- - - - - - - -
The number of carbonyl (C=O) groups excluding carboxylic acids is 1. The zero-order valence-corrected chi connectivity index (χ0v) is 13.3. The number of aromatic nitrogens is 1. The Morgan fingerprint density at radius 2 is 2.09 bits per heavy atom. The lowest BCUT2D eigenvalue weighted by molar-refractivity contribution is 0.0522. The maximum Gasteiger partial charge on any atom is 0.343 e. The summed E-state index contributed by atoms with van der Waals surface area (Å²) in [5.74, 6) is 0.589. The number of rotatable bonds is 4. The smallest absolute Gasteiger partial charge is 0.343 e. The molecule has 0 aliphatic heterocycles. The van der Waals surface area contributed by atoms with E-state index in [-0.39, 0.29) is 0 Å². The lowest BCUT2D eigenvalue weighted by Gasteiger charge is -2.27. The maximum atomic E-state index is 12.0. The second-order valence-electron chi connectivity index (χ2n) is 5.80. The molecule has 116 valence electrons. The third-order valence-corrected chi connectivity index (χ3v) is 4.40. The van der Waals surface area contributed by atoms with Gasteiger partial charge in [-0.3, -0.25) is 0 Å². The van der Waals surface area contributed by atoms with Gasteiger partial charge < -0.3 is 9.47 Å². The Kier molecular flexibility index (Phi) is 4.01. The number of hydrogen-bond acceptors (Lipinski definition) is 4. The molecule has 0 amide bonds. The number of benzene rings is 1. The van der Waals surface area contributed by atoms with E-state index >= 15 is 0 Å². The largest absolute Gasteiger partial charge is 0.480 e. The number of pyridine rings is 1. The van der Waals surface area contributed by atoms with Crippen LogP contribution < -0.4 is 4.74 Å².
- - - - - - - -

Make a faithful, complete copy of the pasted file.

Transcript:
The number of carbonyl (C=O) groups excluding carboxylic acids is 1. The zero-order valence-corrected chi connectivity index (χ0v) is 13.3. The number of aromatic nitrogens is 1. The Morgan fingerprint density at radius 2 is 2.09 bits per heavy atom. The lowest BCUT2D eigenvalue weighted by molar-refractivity contribution is 0.0522. The maximum Gasteiger partial charge on any atom is 0.343 e. The summed E-state index contributed by atoms with van der Waals surface area (Å²) in [5.74, 6) is 0.589. The number of rotatable bonds is 4. The smallest absolute Gasteiger partial charge is 0.343 e. The molecule has 0 aliphatic heterocycles. The van der Waals surface area contributed by atoms with E-state index in [-0.39, 0.29) is 0 Å². The lowest BCUT2D eigenvalue weighted by Gasteiger charge is -2.27. The maximum atomic E-state index is 12.0. The second-order valence-electron chi connectivity index (χ2n) is 5.80. The molecule has 116 valence electrons. The third-order valence-corrected chi connectivity index (χ3v) is 4.40. The van der Waals surface area contributed by atoms with Gasteiger partial charge in [-0.3, -0.25) is 0 Å². The van der Waals surface area contributed by atoms with Gasteiger partial charge < -0.3 is 9.47 Å². The Kier molecular flexibility index (Phi) is 4.01. The number of hydrogen-bond acceptors (Lipinski definition) is 4. The molecule has 0 amide bonds. The number of benzene rings is 1. The van der Waals surface area contributed by atoms with E-state index >= 15 is 0 Å². The largest absolute Gasteiger partial charge is 0.480 e. The number of pyridine rings is 1. The van der Waals surface area contributed by atoms with Crippen LogP contribution < -0.4 is 4.74 Å².